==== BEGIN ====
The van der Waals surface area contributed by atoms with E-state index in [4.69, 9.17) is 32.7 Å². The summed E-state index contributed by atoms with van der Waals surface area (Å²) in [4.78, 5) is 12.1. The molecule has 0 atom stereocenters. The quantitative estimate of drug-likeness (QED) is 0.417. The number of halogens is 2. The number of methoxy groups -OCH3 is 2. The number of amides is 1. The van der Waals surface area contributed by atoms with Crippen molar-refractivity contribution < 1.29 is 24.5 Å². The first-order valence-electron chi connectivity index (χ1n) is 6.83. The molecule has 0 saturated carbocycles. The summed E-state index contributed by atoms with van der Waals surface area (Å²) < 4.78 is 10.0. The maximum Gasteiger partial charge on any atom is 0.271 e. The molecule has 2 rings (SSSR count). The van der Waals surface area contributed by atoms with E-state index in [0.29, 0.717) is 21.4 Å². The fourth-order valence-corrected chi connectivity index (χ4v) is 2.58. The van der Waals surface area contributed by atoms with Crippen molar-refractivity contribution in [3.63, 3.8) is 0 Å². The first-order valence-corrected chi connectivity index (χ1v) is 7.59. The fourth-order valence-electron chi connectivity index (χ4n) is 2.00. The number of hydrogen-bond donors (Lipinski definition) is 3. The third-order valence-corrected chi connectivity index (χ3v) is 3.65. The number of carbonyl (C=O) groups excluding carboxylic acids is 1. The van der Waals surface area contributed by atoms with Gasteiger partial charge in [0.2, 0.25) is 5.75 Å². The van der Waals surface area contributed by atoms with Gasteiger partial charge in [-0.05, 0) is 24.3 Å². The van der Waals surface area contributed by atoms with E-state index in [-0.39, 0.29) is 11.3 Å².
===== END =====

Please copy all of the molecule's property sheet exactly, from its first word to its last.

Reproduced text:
The van der Waals surface area contributed by atoms with E-state index in [4.69, 9.17) is 32.7 Å². The summed E-state index contributed by atoms with van der Waals surface area (Å²) in [4.78, 5) is 12.1. The molecule has 0 atom stereocenters. The quantitative estimate of drug-likeness (QED) is 0.417. The number of halogens is 2. The number of methoxy groups -OCH3 is 2. The number of amides is 1. The van der Waals surface area contributed by atoms with Crippen molar-refractivity contribution < 1.29 is 24.5 Å². The first-order valence-electron chi connectivity index (χ1n) is 6.83. The molecule has 0 saturated carbocycles. The summed E-state index contributed by atoms with van der Waals surface area (Å²) < 4.78 is 10.0. The maximum Gasteiger partial charge on any atom is 0.271 e. The molecule has 2 rings (SSSR count). The van der Waals surface area contributed by atoms with E-state index in [0.29, 0.717) is 21.4 Å². The fourth-order valence-corrected chi connectivity index (χ4v) is 2.58. The van der Waals surface area contributed by atoms with Crippen molar-refractivity contribution in [3.63, 3.8) is 0 Å². The first-order valence-corrected chi connectivity index (χ1v) is 7.59. The fourth-order valence-electron chi connectivity index (χ4n) is 2.00. The number of hydrogen-bond donors (Lipinski definition) is 3. The third-order valence-corrected chi connectivity index (χ3v) is 3.65. The number of carbonyl (C=O) groups excluding carboxylic acids is 1. The van der Waals surface area contributed by atoms with Gasteiger partial charge in [0.2, 0.25) is 5.75 Å². The van der Waals surface area contributed by atoms with Gasteiger partial charge in [-0.05, 0) is 24.3 Å². The van der Waals surface area contributed by atoms with E-state index in [-0.39, 0.29) is 11.3 Å².